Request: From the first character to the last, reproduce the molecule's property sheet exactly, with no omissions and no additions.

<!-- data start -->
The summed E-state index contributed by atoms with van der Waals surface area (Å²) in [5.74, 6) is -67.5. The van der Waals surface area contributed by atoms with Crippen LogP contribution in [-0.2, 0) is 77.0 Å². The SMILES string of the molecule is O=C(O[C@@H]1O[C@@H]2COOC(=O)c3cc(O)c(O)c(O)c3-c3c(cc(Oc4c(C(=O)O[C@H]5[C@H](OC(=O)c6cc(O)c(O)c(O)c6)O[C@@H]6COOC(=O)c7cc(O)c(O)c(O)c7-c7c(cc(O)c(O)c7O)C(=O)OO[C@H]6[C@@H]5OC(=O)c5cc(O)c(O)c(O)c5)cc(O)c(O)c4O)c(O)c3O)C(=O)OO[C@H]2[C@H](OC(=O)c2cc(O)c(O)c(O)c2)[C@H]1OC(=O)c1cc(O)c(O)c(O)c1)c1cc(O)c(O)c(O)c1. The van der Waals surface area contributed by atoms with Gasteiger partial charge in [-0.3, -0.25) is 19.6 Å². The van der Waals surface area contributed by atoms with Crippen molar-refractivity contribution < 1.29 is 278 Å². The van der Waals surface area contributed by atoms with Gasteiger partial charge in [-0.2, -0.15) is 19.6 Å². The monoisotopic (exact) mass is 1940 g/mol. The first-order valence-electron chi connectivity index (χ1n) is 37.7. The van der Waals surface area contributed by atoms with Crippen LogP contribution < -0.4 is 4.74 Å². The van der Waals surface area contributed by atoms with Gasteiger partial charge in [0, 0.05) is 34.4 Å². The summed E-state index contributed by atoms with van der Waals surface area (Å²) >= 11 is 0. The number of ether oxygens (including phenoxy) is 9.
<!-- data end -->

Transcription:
The summed E-state index contributed by atoms with van der Waals surface area (Å²) in [5.74, 6) is -67.5. The van der Waals surface area contributed by atoms with Crippen LogP contribution in [-0.2, 0) is 77.0 Å². The SMILES string of the molecule is O=C(O[C@@H]1O[C@@H]2COOC(=O)c3cc(O)c(O)c(O)c3-c3c(cc(Oc4c(C(=O)O[C@H]5[C@H](OC(=O)c6cc(O)c(O)c(O)c6)O[C@@H]6COOC(=O)c7cc(O)c(O)c(O)c7-c7c(cc(O)c(O)c7O)C(=O)OO[C@H]6[C@@H]5OC(=O)c5cc(O)c(O)c(O)c5)cc(O)c(O)c4O)c(O)c3O)C(=O)OO[C@H]2[C@H](OC(=O)c2cc(O)c(O)c(O)c2)[C@H]1OC(=O)c1cc(O)c(O)c(O)c1)c1cc(O)c(O)c(O)c1. The van der Waals surface area contributed by atoms with Gasteiger partial charge in [-0.3, -0.25) is 19.6 Å². The van der Waals surface area contributed by atoms with Crippen molar-refractivity contribution < 1.29 is 278 Å². The van der Waals surface area contributed by atoms with Gasteiger partial charge in [-0.2, -0.15) is 19.6 Å². The monoisotopic (exact) mass is 1940 g/mol. The first-order valence-electron chi connectivity index (χ1n) is 37.7. The van der Waals surface area contributed by atoms with Crippen LogP contribution < -0.4 is 4.74 Å². The van der Waals surface area contributed by atoms with Gasteiger partial charge in [0, 0.05) is 34.4 Å². The summed E-state index contributed by atoms with van der Waals surface area (Å²) >= 11 is 0. The number of ether oxygens (including phenoxy) is 9.